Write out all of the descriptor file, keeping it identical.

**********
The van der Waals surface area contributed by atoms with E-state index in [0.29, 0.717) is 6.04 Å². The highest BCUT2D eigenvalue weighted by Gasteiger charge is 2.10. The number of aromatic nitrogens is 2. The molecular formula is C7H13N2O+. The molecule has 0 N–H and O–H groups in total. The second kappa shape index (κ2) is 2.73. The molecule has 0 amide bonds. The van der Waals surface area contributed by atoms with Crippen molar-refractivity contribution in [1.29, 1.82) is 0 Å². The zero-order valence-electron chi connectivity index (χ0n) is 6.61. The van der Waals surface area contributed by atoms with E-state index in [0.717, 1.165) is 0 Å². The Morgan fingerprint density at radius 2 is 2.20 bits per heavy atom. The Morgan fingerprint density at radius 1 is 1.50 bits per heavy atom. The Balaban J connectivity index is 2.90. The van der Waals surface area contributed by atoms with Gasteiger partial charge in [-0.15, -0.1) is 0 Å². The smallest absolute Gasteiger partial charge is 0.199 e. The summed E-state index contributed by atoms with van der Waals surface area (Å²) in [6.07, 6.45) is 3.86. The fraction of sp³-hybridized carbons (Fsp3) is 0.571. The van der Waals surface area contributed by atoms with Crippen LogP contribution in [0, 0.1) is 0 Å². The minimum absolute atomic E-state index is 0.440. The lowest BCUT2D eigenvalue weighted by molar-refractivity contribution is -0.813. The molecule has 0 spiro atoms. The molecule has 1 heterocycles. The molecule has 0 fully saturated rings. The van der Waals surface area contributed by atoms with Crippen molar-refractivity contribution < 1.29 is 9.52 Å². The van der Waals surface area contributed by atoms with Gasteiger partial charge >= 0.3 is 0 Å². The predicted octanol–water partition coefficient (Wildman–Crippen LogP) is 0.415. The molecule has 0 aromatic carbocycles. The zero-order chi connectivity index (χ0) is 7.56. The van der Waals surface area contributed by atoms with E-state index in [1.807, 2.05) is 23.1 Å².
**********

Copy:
The van der Waals surface area contributed by atoms with E-state index in [0.29, 0.717) is 6.04 Å². The highest BCUT2D eigenvalue weighted by Gasteiger charge is 2.10. The number of aromatic nitrogens is 2. The molecular formula is C7H13N2O+. The molecule has 0 N–H and O–H groups in total. The second kappa shape index (κ2) is 2.73. The molecule has 0 amide bonds. The van der Waals surface area contributed by atoms with Crippen molar-refractivity contribution in [1.29, 1.82) is 0 Å². The zero-order valence-electron chi connectivity index (χ0n) is 6.61. The van der Waals surface area contributed by atoms with E-state index in [0.717, 1.165) is 0 Å². The Morgan fingerprint density at radius 2 is 2.20 bits per heavy atom. The Morgan fingerprint density at radius 1 is 1.50 bits per heavy atom. The Balaban J connectivity index is 2.90. The van der Waals surface area contributed by atoms with Gasteiger partial charge in [-0.15, -0.1) is 0 Å². The smallest absolute Gasteiger partial charge is 0.199 e. The summed E-state index contributed by atoms with van der Waals surface area (Å²) in [6.07, 6.45) is 3.86. The fraction of sp³-hybridized carbons (Fsp3) is 0.571. The van der Waals surface area contributed by atoms with Crippen LogP contribution in [0, 0.1) is 0 Å². The minimum absolute atomic E-state index is 0.440. The lowest BCUT2D eigenvalue weighted by molar-refractivity contribution is -0.813. The molecule has 0 spiro atoms. The molecule has 1 heterocycles. The molecule has 0 fully saturated rings. The van der Waals surface area contributed by atoms with Crippen molar-refractivity contribution < 1.29 is 9.52 Å². The van der Waals surface area contributed by atoms with Gasteiger partial charge >= 0.3 is 0 Å². The predicted octanol–water partition coefficient (Wildman–Crippen LogP) is 0.415. The molecule has 0 aromatic carbocycles. The zero-order chi connectivity index (χ0) is 7.56. The van der Waals surface area contributed by atoms with E-state index in [1.807, 2.05) is 23.1 Å².